The Art of Self-Education: Shifting school models through artistic inquiry

Allison Peters Quinn, Curator at Hyde Park Art Center, Chicago, interviews artists 
Jim Duignan of Stockyard Institute & Rachel Harper of Seen + Heard during the exhibition PUBLIC SCHOOL.

Jim D Allison image web

Unlearning and public education are some of the ideas addressed in PUBLIC SCHOOL, the current exhibition at Hyde Park Art Center (HPAC) Chicago, USA, this spring. Artists Jim Duignan, of Stockyard Institute, and Rachel Harper of Seen + Heard, created the project and charge the art gallery with an interactive installation designed to spark minds of all ages to ask questions and use their hands to build the answers. Here, curator Allison Peters Quinn talks with Jim and Rachel about their thoughts on self-education, pedagogy and the need for a Utopian Center for Civic Love.

APQ: Stockyard Institute’s Pedagogical Factory (2007) was such a touchstone show at HPAC. It was the first time HPAC’s exhibition programme of contemporary art aligned with our school/education interest in engaging teens and introduced an artist residency programme all in one. The exhibition was the catalyst for collaboration between artist and institution to develop a viable platform supporting neighborhood youth through a new programme. How have your ideas on learning in the city developed, changed or become clearer over the 10 years since Pedagogical Factory took place? What do you want to accomplish in this second show about education that is different from the first?

JD: I am not certain that my ideas about learning have changed much since Pedagogical Factory. It was an important moment for me and for many others to ask better questions about the city and whether it was a complicit site for the encouragement of diverse, imaginative self-learners. My plan with the Stockyard Institute will be to continue building platforms in order to develop relationships. The aim is not to confront the instincts of the status quo in order to resist reasonable methods for contemporary learning, but to reassure and insist to the young and to anyone else that they can build the types of spaces that provide the best opportunities for them to do their work.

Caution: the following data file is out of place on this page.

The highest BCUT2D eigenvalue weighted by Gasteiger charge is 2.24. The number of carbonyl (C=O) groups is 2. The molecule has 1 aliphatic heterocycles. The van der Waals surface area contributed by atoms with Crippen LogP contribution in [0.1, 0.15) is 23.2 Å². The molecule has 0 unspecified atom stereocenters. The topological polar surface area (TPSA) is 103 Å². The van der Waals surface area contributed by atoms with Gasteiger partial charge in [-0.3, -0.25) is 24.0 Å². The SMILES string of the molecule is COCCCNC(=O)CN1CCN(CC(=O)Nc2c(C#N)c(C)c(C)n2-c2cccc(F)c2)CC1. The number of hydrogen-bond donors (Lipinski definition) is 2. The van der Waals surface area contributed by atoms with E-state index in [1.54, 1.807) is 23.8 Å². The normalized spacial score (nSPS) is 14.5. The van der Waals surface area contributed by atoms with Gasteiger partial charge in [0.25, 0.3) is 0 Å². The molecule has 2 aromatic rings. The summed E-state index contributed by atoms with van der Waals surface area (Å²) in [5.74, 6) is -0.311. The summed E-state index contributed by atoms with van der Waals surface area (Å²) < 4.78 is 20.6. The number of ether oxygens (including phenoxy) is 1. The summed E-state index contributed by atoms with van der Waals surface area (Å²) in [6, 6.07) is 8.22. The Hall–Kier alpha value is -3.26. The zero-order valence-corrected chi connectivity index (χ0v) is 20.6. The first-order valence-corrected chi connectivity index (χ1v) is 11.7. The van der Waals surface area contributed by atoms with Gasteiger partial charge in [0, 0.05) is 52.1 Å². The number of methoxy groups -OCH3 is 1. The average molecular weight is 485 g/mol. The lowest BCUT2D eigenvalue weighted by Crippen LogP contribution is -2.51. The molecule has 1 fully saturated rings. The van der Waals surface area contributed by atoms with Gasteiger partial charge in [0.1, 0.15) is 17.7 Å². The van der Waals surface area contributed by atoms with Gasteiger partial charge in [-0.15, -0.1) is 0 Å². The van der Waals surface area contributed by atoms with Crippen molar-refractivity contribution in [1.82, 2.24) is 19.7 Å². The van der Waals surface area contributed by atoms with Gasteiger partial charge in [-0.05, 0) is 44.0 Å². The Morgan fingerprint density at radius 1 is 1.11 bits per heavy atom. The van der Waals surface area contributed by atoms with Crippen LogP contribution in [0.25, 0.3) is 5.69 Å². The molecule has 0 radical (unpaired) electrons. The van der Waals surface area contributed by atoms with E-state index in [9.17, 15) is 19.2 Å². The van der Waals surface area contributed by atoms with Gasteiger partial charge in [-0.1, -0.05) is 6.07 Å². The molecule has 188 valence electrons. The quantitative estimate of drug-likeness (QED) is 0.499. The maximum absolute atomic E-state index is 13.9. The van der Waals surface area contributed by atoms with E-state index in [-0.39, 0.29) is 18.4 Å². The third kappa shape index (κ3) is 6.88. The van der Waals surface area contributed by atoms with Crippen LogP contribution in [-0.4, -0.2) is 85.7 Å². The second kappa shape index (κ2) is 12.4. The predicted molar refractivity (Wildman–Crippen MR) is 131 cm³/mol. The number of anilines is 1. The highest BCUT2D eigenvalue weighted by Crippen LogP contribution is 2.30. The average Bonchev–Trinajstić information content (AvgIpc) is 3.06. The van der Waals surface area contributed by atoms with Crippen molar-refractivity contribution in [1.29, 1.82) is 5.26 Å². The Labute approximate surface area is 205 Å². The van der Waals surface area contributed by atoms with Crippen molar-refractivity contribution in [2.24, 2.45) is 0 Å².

Pedagogical Factory stirred the pot. At that time I felt that HPAC was perhaps the only place that this exhibition could have taken place. The development of the Youth Art Board (YAB) was a critical initiative that the exhibition left behind at HPAC. It took a collaborative approach, with local high school students and then-HPAC staff, Blake Bradford, Ray Yang and myself. Although Pedagogical Factory raised many questions and anticipated a local pedagogical turn, the YAB operationalised the sentiments of the exhibition. PUBLIC SCHOOL will accommodate – with greater focus and intention – the needs of the young and of self-educators, as well as the random wisdom of experimenters. The space will be in use for twice as long as it was for Pedagogical Factory, to build objects, publications, ideas and relationships that folks can use and include in their practice over the next 10 years. Just as Pedagogical Factory mined serious questions, PUBLIC SCHOOL recognises what is happening in Chicago and what needs to happen. We are on our own to a large extent and schools will always supplement the smallest portion of our general education. We will provide a dynamic and interactive space for anyone to spend time wondering, meeting, teaching, exchanging, caring and hopefully realising the vast and indelible amount of space their self-education occupies.